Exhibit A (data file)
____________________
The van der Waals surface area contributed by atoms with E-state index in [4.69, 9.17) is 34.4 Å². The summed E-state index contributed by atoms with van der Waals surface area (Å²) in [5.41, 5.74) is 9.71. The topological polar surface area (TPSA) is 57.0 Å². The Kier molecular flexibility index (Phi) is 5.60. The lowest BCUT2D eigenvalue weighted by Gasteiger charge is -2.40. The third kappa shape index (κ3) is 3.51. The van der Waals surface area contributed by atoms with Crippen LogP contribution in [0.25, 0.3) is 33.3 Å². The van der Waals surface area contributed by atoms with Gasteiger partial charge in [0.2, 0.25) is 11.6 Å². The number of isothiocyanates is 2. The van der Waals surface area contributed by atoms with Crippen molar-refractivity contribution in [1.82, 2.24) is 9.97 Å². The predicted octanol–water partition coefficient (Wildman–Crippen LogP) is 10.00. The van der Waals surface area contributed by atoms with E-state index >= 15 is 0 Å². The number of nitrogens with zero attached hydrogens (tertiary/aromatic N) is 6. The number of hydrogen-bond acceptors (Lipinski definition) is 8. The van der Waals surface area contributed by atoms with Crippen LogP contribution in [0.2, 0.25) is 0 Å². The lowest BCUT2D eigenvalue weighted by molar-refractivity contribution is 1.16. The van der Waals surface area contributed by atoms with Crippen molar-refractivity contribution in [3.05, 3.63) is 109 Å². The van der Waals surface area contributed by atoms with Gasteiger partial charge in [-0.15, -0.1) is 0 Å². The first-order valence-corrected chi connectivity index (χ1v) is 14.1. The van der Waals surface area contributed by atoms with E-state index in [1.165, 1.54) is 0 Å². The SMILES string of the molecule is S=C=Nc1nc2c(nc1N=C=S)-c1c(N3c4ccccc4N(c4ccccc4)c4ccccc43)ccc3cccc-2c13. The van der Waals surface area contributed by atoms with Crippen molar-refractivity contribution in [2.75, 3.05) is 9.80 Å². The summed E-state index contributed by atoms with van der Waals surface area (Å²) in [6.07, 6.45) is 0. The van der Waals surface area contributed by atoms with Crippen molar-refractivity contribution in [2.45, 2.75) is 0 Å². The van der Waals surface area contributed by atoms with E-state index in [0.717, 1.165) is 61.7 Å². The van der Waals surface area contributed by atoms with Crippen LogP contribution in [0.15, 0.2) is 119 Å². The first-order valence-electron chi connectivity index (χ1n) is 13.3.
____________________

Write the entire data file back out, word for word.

The van der Waals surface area contributed by atoms with E-state index in [4.69, 9.17) is 34.4 Å². The summed E-state index contributed by atoms with van der Waals surface area (Å²) in [5.41, 5.74) is 9.71. The topological polar surface area (TPSA) is 57.0 Å². The Kier molecular flexibility index (Phi) is 5.60. The lowest BCUT2D eigenvalue weighted by Gasteiger charge is -2.40. The third kappa shape index (κ3) is 3.51. The van der Waals surface area contributed by atoms with Crippen LogP contribution in [0.25, 0.3) is 33.3 Å². The van der Waals surface area contributed by atoms with Gasteiger partial charge in [0.2, 0.25) is 11.6 Å². The number of isothiocyanates is 2. The van der Waals surface area contributed by atoms with Crippen molar-refractivity contribution in [1.82, 2.24) is 9.97 Å². The predicted octanol–water partition coefficient (Wildman–Crippen LogP) is 10.00. The van der Waals surface area contributed by atoms with E-state index >= 15 is 0 Å². The number of nitrogens with zero attached hydrogens (tertiary/aromatic N) is 6. The number of hydrogen-bond acceptors (Lipinski definition) is 8. The van der Waals surface area contributed by atoms with Crippen LogP contribution in [0.2, 0.25) is 0 Å². The lowest BCUT2D eigenvalue weighted by molar-refractivity contribution is 1.16. The van der Waals surface area contributed by atoms with Crippen molar-refractivity contribution in [3.05, 3.63) is 109 Å². The van der Waals surface area contributed by atoms with Gasteiger partial charge in [-0.15, -0.1) is 0 Å². The first-order valence-corrected chi connectivity index (χ1v) is 14.1. The van der Waals surface area contributed by atoms with E-state index in [1.165, 1.54) is 0 Å². The SMILES string of the molecule is S=C=Nc1nc2c(nc1N=C=S)-c1c(N3c4ccccc4N(c4ccccc4)c4ccccc43)ccc3cccc-2c13. The van der Waals surface area contributed by atoms with Crippen molar-refractivity contribution in [2.75, 3.05) is 9.80 Å². The summed E-state index contributed by atoms with van der Waals surface area (Å²) in [6.07, 6.45) is 0. The van der Waals surface area contributed by atoms with Crippen molar-refractivity contribution in [2.45, 2.75) is 0 Å². The van der Waals surface area contributed by atoms with E-state index in [0.717, 1.165) is 61.7 Å². The van der Waals surface area contributed by atoms with Crippen LogP contribution in [0.15, 0.2) is 119 Å². The first-order valence-electron chi connectivity index (χ1n) is 13.3.